Being a crime analyst is a chance to become Sherlock Holmes in real life. Crime analysts look for patterns and try to predict crimes based off of prior data. They work in conjunction with law enforcements to help prevent future crime.
Some of the responsibilities that they perform in this capacity include collecting data, using mapping software to focus on crime hotspots, analyzing police reports, and looking for trends to provide possible answers for a crime that has occurred and prevent future such crimes from occurring. Essential skills that they will need to demonstrate to be successful in this position include analytical, attention to detail, communication, critical thinking, problem solving, and the ability to identify patterns.
To qualify for this position, applicants will need a bachelor's degree in criminal justice, social sciences, or a related discipline. Moreover, prior work experience in roles such as data analysis, law enforcement, or similar would be advantageous. Understanding of GIS and Data Analytics is also desirable. The average hourly pay for this position is $20.93, which amounts to over $43,000 annually.
There is more than meets the eye when it comes to being a crime analyst. For example, did you know that they make an average of $20.81 an hour? That's $43,291 a year!
Between 2018 and 2028, the career is expected to grow 5% and produce 37,500 job opportunities across the U.S.
There are certain skills that many crime analysts have in order to accomplish their responsibilities. By taking a look through resumes, we were able to narrow down the most common skills for a person in this position. We discovered that a lot of resumes listed empathy, good judgment and leadership skills.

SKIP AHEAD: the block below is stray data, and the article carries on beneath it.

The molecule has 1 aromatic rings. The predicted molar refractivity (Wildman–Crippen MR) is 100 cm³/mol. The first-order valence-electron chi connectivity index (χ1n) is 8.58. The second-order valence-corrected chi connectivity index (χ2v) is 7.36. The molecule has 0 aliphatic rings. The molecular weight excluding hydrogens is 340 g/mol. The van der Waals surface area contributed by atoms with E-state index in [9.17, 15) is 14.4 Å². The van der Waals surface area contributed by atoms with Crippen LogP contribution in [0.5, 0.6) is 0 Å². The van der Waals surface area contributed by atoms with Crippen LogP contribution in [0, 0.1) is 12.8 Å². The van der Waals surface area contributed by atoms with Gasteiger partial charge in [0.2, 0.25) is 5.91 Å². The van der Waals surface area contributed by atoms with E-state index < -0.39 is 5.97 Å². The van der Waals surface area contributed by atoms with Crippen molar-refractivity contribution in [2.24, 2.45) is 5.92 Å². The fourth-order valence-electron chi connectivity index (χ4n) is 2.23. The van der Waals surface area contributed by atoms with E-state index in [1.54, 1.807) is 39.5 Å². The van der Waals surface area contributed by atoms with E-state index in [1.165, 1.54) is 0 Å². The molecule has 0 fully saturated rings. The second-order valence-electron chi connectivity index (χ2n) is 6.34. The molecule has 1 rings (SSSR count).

When it comes to the most important skills required to be a crime analyst, we found that a lot of resumes listed 7.3% of crime analysts included data analysis, while 7.0% of resumes included anti-money laundering, and 6.6% of resumes included aml. Hard skills like these are helpful to have when it comes to performing essential job responsibilities.
When it comes to searching for a job, many search for a key term or phrase. Instead, it might be more helpful to search by industry, as you might be missing jobs that you never thought about in industries that you didn't even think offered positions related to the crime analyst job title. But what industry to start with? Most crime analysts actually find jobs in the finance and government industries.
If you're interested in becoming a crime analyst, one of the first things to consider is how much education you need. We've determined that 67.9% of crime analysts have a bachelor's degree. In terms of higher education levels, we found that 14.1% of crime analysts have master's degrees. Even though most crime analysts have a college degree, it's possible to become one with only a high school degree or GED.
Choosing the right major is always an important step when researching how to become a crime analyst. When we researched the most common majors for a crime analyst, we found that they most commonly earn bachelor's degree degrees or master's degree degrees. Other degrees that we often see on crime analyst resumes include associate degree degrees or high school diploma degrees.
You may find that experience in other jobs will help you become a crime analyst. In fact, many crime analyst jobs require experience in a role such as internship. Meanwhile, many crime analysts also have previous career experience in roles such as crime specialist or administrative assistant.